For the physical benefits, for the fun...Whether you're a marathoner inspiring your kids to hit the pavement or a couch potato with a little hurdler in your midst, running can be a great way to tap into a child's competitive spirit.
Watching the New York City Marathon causes people to wonder where these men and women get their seemingly super-human endurance. But if a child has ever dreamed of speeding along a track or running until her legs can't carry her any farther, watching this event—one of the five World Marathon Majors—may be just the motivation she needs to encourage her to joining a track or cross country team where she can truly excel.
I was a high school track and cross country runner who transitioned to the marathon distance in graduate school. During those years, I experienced many of the typical ups and downs that come from being a runner. Later on, as a coach with Girls on the Run International, a nonprofit organization that encourages girls to improve their health and self-esteem through physical fitness, I pushed elementary school girls to their fullest potential. During this time, I came to understand that anyone could shine on the track as long as he or she was willing to put in the effort.
Passing the Baton
Often a parent's interest in the sport alone is enough to pique a child's interest. And an invitation or slight nudge to go for a jog together can foster the child's interest even more. In certain cases, kids may simply have extra energy to burn and are encouraged to participate in track and field by teachers who realize that they can harness their excitement in a productive manner. Running is also a great option for kids who want to participate in a sport that involves a certain skill set like hand-eye coordination or flexibility that's not quite right for them.
Eric Stein, who has been a volunteer track and field and cross-country coach with New York Road Runners for more than 10 years, agrees. "Being in the sport since I was 13, I know there is a spot for everyone," says Stein, who decided to participate in cross-country when he was cut from his high school's junior varsity football team. "That is the beautiful thing about cross country and track and field. Another positive of our sport is that many coaches don't make cuts."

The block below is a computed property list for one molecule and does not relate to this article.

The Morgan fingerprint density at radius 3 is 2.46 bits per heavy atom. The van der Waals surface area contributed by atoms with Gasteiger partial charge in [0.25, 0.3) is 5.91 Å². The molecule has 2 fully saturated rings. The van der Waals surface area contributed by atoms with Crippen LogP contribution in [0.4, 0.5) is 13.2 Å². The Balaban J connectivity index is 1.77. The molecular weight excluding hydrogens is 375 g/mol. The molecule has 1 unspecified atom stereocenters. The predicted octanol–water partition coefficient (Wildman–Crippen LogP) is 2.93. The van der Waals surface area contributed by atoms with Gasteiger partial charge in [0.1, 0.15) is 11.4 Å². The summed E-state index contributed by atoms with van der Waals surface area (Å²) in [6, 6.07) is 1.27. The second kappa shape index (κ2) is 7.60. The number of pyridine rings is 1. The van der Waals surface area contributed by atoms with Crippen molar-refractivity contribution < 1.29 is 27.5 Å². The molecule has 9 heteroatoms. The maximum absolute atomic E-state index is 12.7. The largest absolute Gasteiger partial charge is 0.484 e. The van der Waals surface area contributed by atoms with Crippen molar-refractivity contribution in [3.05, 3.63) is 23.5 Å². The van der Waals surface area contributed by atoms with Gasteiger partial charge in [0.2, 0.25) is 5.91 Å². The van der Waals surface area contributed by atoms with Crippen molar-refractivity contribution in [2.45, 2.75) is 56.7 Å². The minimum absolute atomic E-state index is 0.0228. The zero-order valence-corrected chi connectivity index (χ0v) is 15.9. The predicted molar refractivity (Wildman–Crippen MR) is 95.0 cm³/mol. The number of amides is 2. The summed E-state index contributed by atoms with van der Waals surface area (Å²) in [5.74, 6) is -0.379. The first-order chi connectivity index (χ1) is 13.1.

Coaches will often have new runners build a base, and once this is done they'll be able to determine who will excel at each event based on where they are most comfortable competing. Stein adds that a good coach will be sure to watch the athlete's stride. If a child normally has a shorter stride, he may excel at the sprint events that feature record-setting stars like Usain Bolt, who set several then-world records at the 2008 Olympics only to better his performances in later years. Those who are more flexible may compete well in jumping events. Others, who are not particularly fast but have endless stamina, may participate in distance events where they can excel as long as they are able to run at a consistent tempo.
And although physical stature may play some role, Stein insists there is no perfect body type for each distance. Of course this may be hard to believe, but there are some athletes participating in Marathon Sunday who don't look like they are capable of finishing the race but they will comfortably outpace those who look like the traditional, thin speedster.
"Cross country, which covers longer distances than typical track events, is a no-glory sport, so these are kids that move forward knowing they are in it for themselves and nothing else," he says. "The grit, determination, and spirit it takes to compete in an eight-kilometer, five-kilometer, steeplechase, 3200-meter run, or mile is immense."
"After over 12 years of coaching, I've learned that cross country and distance runners are among the most responsible, hardest working athletes," says Stein, who acknowledges that distance runners often get shortchanged when acknowledgements are given out just because their events are simply not as exciting as sprint events such as the 100-, 200-, or 400-meter dash. "They're almost always your most self-disciplined athletes."
Shin Splints and Other Possible Injuries
That determination can often be problematic for young athletes, too. Overtraining injuries like shin splints and stress fractures-which develop when shin splints don't heal-are common in distance runners. Sprinters may experience these injuries, but they usually are not as severe. Growth plate injuries and tendonitis also often hamper athletes' success.
Any swelling, pain at rest, disproportionate pain, and bruising should be treated with rest and ice. A sports medicine doctor or physical therapist can often help a child get back to competing if he has to take time off. Depending on the type of injury and diagnosis, the medical professional may encourage the child to continue competing if she complements a decreased-training schedule with stretching and strengthening exercises.